The show is over, the reporters gone, the curtain has fallen over the farce on the Kirchenfeld Strasse in Bern. The time for reflection has arrived.
It was as normal as it was unforgivable that some Poles exiled in the West would one day start a TV operation intended to serve publicity more than politics. The seizing of the Polish Embassy in Bern was not destined to compel Gen. Wojciech Jaruzelski to make political concessions; this would be a hopeless operation. It was an attempt to once again focus the attention of Western public opinion on the more and more forgotten Polish drama.
It was also normal that Solidarity immediately denounced the action, which was more stupid than dangerous. The clandestine leadership of Solidarity not only did not inspire the Bern operation, but it is the main victim of it. It came at a time when the group of five members of the Provisional Coordination Committee who represent the clandestine leadership of Solidarity was trying to emphasize the big Aug. 31 victory, when thousands of Poles did not capitulate and came into the streets despite the biggest deployment of police forces since the Dec. 13 martial law Proclamation. The Bern siege diverted the public interest from the drama in Poland to a cheap, sensational show.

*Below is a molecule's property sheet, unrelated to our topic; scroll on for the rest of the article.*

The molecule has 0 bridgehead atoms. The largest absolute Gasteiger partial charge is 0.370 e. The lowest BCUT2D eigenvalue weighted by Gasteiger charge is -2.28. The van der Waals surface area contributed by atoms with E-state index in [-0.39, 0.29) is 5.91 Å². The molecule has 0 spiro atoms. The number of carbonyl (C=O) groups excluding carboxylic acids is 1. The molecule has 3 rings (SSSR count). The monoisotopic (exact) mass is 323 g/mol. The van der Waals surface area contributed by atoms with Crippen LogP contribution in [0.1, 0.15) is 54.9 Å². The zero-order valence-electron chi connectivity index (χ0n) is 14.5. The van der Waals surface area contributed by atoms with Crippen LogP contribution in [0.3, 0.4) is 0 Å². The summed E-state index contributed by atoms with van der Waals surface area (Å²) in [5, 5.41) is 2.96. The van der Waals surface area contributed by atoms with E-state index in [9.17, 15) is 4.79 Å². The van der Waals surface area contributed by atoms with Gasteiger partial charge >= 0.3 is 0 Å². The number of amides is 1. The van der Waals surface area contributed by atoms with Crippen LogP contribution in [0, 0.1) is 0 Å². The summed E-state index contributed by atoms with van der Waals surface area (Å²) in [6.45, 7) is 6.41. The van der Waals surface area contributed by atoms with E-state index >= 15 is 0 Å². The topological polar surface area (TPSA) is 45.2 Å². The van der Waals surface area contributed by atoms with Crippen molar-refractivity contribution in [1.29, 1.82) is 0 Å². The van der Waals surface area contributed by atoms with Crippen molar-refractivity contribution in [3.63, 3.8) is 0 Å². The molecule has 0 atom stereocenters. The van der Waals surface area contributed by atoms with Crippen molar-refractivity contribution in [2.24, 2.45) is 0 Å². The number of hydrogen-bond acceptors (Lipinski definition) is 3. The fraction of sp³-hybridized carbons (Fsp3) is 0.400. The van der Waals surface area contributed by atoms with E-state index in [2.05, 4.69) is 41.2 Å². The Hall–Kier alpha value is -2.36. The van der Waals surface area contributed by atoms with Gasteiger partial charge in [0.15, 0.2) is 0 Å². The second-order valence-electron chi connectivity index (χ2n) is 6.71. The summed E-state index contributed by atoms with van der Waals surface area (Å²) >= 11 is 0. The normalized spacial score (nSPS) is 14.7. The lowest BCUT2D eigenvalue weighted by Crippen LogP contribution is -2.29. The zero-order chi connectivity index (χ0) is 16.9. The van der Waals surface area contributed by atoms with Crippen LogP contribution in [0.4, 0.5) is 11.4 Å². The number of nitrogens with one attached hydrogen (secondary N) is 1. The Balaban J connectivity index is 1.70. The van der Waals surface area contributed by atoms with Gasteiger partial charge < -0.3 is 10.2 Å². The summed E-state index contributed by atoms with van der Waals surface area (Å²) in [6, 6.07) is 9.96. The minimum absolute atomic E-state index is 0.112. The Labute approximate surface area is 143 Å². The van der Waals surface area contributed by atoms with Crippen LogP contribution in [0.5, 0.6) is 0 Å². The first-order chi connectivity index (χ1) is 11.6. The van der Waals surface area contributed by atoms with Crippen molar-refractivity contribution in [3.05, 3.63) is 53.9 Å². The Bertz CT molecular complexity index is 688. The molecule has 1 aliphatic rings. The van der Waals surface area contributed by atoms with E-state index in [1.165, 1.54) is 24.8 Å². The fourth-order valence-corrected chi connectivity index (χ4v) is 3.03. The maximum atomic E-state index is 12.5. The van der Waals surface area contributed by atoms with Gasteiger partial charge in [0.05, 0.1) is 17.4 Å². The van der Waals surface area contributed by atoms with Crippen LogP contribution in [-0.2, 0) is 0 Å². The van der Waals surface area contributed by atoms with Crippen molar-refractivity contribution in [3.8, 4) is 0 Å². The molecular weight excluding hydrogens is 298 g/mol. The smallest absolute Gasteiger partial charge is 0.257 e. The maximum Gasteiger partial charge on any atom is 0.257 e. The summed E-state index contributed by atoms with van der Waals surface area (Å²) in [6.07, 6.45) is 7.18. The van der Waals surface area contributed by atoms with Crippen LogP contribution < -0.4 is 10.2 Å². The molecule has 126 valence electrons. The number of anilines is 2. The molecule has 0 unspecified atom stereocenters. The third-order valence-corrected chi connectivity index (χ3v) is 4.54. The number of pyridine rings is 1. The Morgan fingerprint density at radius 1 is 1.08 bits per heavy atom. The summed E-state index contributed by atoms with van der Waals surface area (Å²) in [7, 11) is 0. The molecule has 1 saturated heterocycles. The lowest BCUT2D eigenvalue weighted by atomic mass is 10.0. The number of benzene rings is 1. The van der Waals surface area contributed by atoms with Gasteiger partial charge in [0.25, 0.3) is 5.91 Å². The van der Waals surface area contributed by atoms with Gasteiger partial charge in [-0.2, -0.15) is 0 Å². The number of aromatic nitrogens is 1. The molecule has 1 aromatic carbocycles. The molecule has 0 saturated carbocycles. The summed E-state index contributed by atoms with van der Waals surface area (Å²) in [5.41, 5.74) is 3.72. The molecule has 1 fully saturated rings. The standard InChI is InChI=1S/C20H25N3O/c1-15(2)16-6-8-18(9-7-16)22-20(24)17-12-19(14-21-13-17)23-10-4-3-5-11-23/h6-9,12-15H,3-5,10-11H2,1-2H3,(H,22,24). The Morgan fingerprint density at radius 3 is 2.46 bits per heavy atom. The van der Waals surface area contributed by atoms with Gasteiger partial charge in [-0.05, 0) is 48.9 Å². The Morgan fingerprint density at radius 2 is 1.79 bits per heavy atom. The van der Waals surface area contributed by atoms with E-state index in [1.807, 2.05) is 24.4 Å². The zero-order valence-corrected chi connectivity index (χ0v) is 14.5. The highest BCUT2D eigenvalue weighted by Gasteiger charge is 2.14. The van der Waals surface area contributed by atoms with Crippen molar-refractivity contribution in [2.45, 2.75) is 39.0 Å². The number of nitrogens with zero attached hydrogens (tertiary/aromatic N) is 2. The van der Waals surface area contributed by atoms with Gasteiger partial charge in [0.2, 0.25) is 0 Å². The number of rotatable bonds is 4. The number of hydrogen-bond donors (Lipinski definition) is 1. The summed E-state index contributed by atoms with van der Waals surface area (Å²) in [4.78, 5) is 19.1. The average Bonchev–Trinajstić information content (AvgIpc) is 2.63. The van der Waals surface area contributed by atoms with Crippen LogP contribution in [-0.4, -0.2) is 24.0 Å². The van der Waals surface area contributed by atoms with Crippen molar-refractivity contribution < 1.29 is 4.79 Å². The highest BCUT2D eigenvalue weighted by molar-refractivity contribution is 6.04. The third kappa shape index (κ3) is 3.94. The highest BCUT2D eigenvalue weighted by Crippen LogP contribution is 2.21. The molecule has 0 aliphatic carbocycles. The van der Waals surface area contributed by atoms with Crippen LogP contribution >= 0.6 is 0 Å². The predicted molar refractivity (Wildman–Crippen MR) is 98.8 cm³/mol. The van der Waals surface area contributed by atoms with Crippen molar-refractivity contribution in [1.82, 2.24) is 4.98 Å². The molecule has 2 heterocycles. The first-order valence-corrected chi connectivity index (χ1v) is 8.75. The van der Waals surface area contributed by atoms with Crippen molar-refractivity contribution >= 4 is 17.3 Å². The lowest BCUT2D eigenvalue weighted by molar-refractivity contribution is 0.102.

It was also normal that the Polish authorities did not hesitate to exploit this opportunity to denounce Solidarity. It is not the first time that the military regime has tried to establish a link between Solidarity and terrorism.
Last May, during a special television appearance, a spokesman of the Polish Interior Ministry revealed that Juan Fernandez Krohn, the pope's assailant in Fatima, Spain, "had been in Poland between July 17 and 22, 1981," and reportedly met Solidarity leader Lech Walesa. A few hours later, the organ of the Polish Communist Party paper, Trybuna Ludu, made another revelation, Father Krohn, the party paper said, "was not the only unusual guest of Solidarity. Italian newspapers have published reports of contacts between extremists in Solidarity and persons who later were found to belong to the Red Brigades. . . . There was also the Western secret services' particular interest in what went on in Solidarity . . ."